A week ago Sunday, a long strange week began. On the first Sunday morning, I was presented with the fact that my grandfather had died. A short while later as I made breakfast, I broke an egg containing two yolks. I’ve heard of those, but never actually gotten one myself. Of all days….
The next 48 hours were a blur of preparation, packing, sorting out details, and traveling. Originally, Will, the kids, and I were supposed to go camping with Will’s family Thursday night and Friday night. With the funeral midweek, I honestly didn’t know how much of that trip Felix and I were going to be able to make. Regardless, before I left, I had packed a full bag for me and Felix including funeral and camping stuff, as well as bags for Will and Stella with their camping stuff. Oh yeah. And another bad for Stella for her overnight trip to Oui Oui’s on Wednesday.
What to say about my grandfather’s services….. I don’t do funerals well. I know that nobody enjoys them, but I am intensely uncomfortable in these situations. I’m an introvert, so being around all those people is gnarly for me. Add to that that this was a small town where everybody knows everybody except for me, and it becomes even more strained. Finally, I absolutely abhor and loathe any public display of emotion – my own or anyone else’s. Funerals are basically stages for these emotions.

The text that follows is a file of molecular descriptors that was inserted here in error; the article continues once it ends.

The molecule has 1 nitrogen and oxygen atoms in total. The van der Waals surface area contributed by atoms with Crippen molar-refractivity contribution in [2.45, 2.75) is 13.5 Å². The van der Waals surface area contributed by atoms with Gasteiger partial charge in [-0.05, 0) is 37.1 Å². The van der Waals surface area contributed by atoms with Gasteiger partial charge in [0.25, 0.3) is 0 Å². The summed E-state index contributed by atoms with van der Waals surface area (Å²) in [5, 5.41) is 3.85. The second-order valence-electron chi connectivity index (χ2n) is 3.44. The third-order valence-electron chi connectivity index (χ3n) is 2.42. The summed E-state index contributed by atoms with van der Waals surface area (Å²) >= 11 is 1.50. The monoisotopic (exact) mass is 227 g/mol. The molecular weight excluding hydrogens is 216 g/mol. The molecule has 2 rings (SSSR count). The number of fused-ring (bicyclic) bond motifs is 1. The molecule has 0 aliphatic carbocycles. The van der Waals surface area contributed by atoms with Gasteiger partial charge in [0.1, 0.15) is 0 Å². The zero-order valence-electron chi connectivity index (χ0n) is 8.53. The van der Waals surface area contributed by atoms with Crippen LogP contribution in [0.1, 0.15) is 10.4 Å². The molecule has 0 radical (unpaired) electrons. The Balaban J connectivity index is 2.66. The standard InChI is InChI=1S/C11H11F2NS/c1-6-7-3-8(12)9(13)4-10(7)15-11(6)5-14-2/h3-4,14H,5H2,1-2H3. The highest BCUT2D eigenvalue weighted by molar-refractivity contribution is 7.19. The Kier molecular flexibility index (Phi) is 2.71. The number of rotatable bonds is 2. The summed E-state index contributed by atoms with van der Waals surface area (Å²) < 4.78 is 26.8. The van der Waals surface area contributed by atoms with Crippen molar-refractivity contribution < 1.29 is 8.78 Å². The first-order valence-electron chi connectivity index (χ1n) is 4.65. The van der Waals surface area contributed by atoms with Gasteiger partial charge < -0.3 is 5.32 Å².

Southern women – call them yayas or steel magnolias, whatever your preference -seem to handle funerals with a grace and organization that I simply marvel at. They’re like a bereavement army. The food, the flowers, the offers to babysit my son during the services – it all just poured in. Felix and I arrived a few hours before visitation. Crispi and I figured it would be okay for him to come to that. I’m actually glad we brought him. He was a nice distraction for me and for everybody else during those two hours despite the fact that he kept getting loose and trying to charge the casket and the flower arrangements.
The next day- Wednesday- was the funeral. Loads of people came. My grandfather was a really good man – career army and reserves guy including service in WWII, family man, caretaker for his wife for 20 years, and committed volunteer for Habitat for Humanity, helping to build dozens of homes. 3 of my cousins performed at the service, singing and playing guitar and mandolin. I was in awe at their abilities and poise.
The hardest and weirdest part was that we – his 6 grandchildren – were to be pallbearers, which included 3 females. No one had ever seen much less heard of female pallbearers. Someone suggested we girls call ourselves ” the Paula bearers.” A good a name as any, I suppose. I have to admit I was terrified we’d drop him. I held my shit together until the color guard presented my mom – the eldest child – with the flag. That part got to me.
The next day, Felix and I made a final round of visits before departing to meet Will, Stella, and the gang at a state park where they had a cabin reserved. I’ll admit, I was not good company. My head was spinning, I was still sad, and really just wanted to hibernate for a few days. The kids had a ball, which was helpful to see. I suppose it was the whole circle of life thing for me, only this time it was the happier side of the circle.
So that’s where I’ve been the past week or two. I’m ready for things to get back to normal – whatever that is. I’m ready to laugh and smile – to relax.